A beneficial corollary is that the focus of attention is not only relevant to members in business, but also to members in practice; ideally, the kind of services one would want to sell to clients and employers. Whether involved in small, medium or large enterprises, or in listed companies where the challenges members face, although of a different scale, are probably fairly common. For example, if a small business wants to buy another to grow, some measure of due diligence – evaluation, business case, return on investment and more – is critical. Yes, the complexity and scale differ, but not the principles. Therefore, all our members should relish the opportunity of sharing and growing knowledge.

SAICA is determined to equip members with the intelligence to advise their clients and employers efficiently. I earnestly invite input advising us on concepts and ideas that could add value to our knowledge pool. We have no doubt that our members have more than enough collective knowledge to set something up and get it going.

SAICA will be hosting various conferences for its members and the business community in the final quarter of the year. One of the major events that will take place next month (September) is the 20th Anniversary Conference of the Eastern Central and Southern Federation of Accountants (ECSAFA), which will be held for the first time in South Africa. The conference, a joint initiative by SAICA and the South African Institute of Professional Accountants (SAIPA), will look at the role of the accountancy profession in the sustainable development of Africa. It is a cross-cutting platform that will, among other things, highlight the means of attracting investment to African countries, and the challenges of doing business in Africa. The conference is relevant for anyone looking to invest in Africa or to grow their business in South Africa or across the African continent.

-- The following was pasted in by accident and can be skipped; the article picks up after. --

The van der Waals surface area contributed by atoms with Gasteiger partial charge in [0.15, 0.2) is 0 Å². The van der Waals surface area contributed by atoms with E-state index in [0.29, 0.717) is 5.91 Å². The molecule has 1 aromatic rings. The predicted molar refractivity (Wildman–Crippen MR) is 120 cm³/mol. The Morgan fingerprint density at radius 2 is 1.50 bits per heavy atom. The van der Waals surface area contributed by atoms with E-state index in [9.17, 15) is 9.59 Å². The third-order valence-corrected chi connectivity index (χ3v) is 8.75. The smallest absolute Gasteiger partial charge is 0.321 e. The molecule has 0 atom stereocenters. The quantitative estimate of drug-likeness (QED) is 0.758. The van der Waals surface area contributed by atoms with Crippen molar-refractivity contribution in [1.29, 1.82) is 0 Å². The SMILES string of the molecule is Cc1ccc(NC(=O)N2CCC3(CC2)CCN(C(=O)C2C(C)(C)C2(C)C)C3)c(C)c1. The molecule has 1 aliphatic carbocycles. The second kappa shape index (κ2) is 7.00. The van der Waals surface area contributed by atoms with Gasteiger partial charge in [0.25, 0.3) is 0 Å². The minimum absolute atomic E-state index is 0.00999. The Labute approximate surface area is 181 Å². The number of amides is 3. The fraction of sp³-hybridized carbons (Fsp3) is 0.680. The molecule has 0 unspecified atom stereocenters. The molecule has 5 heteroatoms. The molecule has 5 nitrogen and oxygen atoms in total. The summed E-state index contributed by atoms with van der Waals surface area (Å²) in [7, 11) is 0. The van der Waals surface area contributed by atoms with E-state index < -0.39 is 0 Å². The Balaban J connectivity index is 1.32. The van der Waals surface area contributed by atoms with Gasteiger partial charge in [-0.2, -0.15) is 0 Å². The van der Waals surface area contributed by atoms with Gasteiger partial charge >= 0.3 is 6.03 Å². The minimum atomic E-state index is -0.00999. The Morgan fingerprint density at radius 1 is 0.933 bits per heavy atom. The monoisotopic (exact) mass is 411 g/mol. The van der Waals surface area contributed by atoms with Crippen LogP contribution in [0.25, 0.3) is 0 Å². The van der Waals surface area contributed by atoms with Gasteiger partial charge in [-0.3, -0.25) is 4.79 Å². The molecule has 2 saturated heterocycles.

In addition, we are planning to host two other conferences, one of which is our first ever tax conference, scheduled to take place in October. The other is the 2nd Annual SAICA Financial Services Conference scheduled to take place in November with the theme “Shaping the future behind the Global Financial Crisis”. The idea is to get people in various sectors to network and share knowledge.

We continue striving to keep our members at the forefront of the accounting, tax and audit worlds, as well as other relevant areas. Our accounting and tax updates will continue to run this year, as well as in January and February next year. We are also looking at activity-based costing and a whole range of other services that should be of value to members in all constituencies and regions. I encourage members to visit our website www.saica.co.za for details on all services and events that are currently on offer.

In conclusion, I urge all our members to maintain the highest standards in all that they do, and to hold companies accountable to shareholders.

Nazeer Wadee CA(SA), is Chief Operations Officer, SAICA.